Tails of Magnetospheres and Stringy Things
In this thread I have suggested that an electrical discharge drives global tectonics. Similar discharges drive tectonic and atmospheric activity on other terrestrial bodies; but where is the source of the postulated discharge?
In 1973 Ralph Juergens, in a remark that to my knowledge has largely gone unnoticed, stated that he thought it possible that planetary magnetospheres intercept electrons bound for the Sun: ‘I would speculate, therefore, that the earth's negative charge represents that of electrons intercepted on their way to the sun by the earth's tail-like sheath, and that this charge is built up to a point where the earth re-emits electrons into the solar discharge. If so, variations in earth-sun electric currents may be held accountable for such phenomena as geomagnetic disturbances, ionospheric disturbances, high-altitude expansions and contractions of the terrestrial atmosphere, and variations in the cosmic-ray flux reaching the earth.’ (1)
Earth’s tail-like sheath, the magnetotail, intercepts electrons headed toward the Sun, is Juergens correct?
It is known that particles can enter and leave the magnetosphere at the Polar Cusps, conventionally it is thought that this is due to a Sun-Earth connection but is this really the case?
The discovery of ‘stringy things’ or flux ropes connecting Venus to the heliospheric plasma has been well documented. The structures were initially revealed by the Pioneer Venus Orbiter and later detected by the SOHO spacecraft 1.5 million kilometres from Earth. (2, 3)
The Venusian tail was found to exhibit a ‘double-lobed’ structure and researchers were puzzled by the fact that the tail held together over tens of millions of kilometres.
Descriptions of Earth’s magnetosphere understandably tend to focus on the near-Earth environment but should we be focussing our attention further afield? Events in the magnetotail are known to influence the evolution of the magnetosphere as a whole. ‘The magnetotail is also the main source of the polar aurora. Even before the space age observers noted that in the arctic winter, when the sky was dark much of the time, the brightest auroras were seen in the hours around midnight. It was widely believed then that auroral electrons came from the Sun, and the fact that aurora seemed concentrated on the side facing away from the Sun puzzled everyone. Those observations made much more sense after satellites discovered and mapped the magnetosphere's long tail.’ (4)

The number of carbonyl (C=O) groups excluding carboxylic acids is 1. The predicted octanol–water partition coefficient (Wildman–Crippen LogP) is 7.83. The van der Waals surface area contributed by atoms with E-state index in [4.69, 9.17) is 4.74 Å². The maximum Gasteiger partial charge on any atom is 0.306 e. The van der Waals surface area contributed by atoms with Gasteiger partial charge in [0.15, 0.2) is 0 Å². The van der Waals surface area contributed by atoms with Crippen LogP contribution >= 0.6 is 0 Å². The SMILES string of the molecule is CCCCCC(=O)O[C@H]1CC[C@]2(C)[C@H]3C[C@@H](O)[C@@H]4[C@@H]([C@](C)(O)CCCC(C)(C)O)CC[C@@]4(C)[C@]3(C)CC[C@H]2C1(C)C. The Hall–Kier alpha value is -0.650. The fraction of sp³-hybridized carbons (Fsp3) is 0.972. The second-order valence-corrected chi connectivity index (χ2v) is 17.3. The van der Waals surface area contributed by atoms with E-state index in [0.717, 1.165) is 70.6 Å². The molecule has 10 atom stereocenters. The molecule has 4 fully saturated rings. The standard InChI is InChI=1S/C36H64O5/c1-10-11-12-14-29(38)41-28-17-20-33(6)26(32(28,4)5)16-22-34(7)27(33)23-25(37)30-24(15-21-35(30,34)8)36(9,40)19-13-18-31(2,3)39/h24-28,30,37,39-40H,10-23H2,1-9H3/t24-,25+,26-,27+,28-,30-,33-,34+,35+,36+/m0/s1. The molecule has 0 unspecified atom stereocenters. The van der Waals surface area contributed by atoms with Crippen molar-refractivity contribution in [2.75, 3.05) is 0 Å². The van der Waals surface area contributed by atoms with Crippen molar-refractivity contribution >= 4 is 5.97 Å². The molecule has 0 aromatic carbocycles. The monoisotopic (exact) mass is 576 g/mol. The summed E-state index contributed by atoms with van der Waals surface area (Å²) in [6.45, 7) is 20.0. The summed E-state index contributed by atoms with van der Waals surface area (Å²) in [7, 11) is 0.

Notice that it was ‘widely believed’ that electrons came from the Sun- it was not confirmed.
The magnetotail displays a ‘lobed’ structure but we could just as easily replace this term with ‘double-lobed’ which is the terminology used at Venus. ‘Most of the volume of the tail is taken up by two large bundles of nearly parallel magnetic field lines. The bundle north of the equator points earthwards and leads to a roughly circular region including the northern magnetic pole, while the southern bundle points away from Earth and is linked to the southern polar region.
‘These two bundles, known as the "tail lobes", extend far from Earth: ISEE-3 and Geotail found them well-defined even at 200-220 RE (Earth radii) from Earth. At those distances the lobes are already penetrated by some solar wind plasma, but near Earth they are almost empty.’ (4)
Furthermore, the tail lobes connect the distant magnetotail to the Auroral Ovals at the Earth’s poles. ‘Field lines starting from points…inside the auroral oval, which includes the magnetic pole, extend to even greater distances. Early researchers, who believed auroral electrons came from the Sun could not understand why the aurora was absent from the vicinity of the magnetic pole itself. From satellite data we now know that field lines inside the oval extend to the "tail lobes," the twin bundles of field lines that extend down the Earth's magnetic tail. Ultimately they probably lead into the solar wind, somewhere far on the nightside of the Earth. But the wind there is flowing rapidly away from Earth and its ions are not likely to reverse their direction and head upstream, back towards the Earth. Hence one expects very little plasma to come from that direction.
‘Yet something does flow earthwards on those field lines, a thin "polar rain" of fast electrons, with energies around 500 electron volts (ev). Solar wind protons have about 1000 ev each, but the electrons which move along with them, being about 2000 times lighter, also have a much smaller average energy. Electrons of 500 ev are a completely different population, easily able to outrace the solar wind and follow field lines in any direction. They are too few to produce a visible aurora, but instruments aboard satellites readily observe them. They provide the best evidence that the tail lobes are indeed connected to the solar wind.’ (5)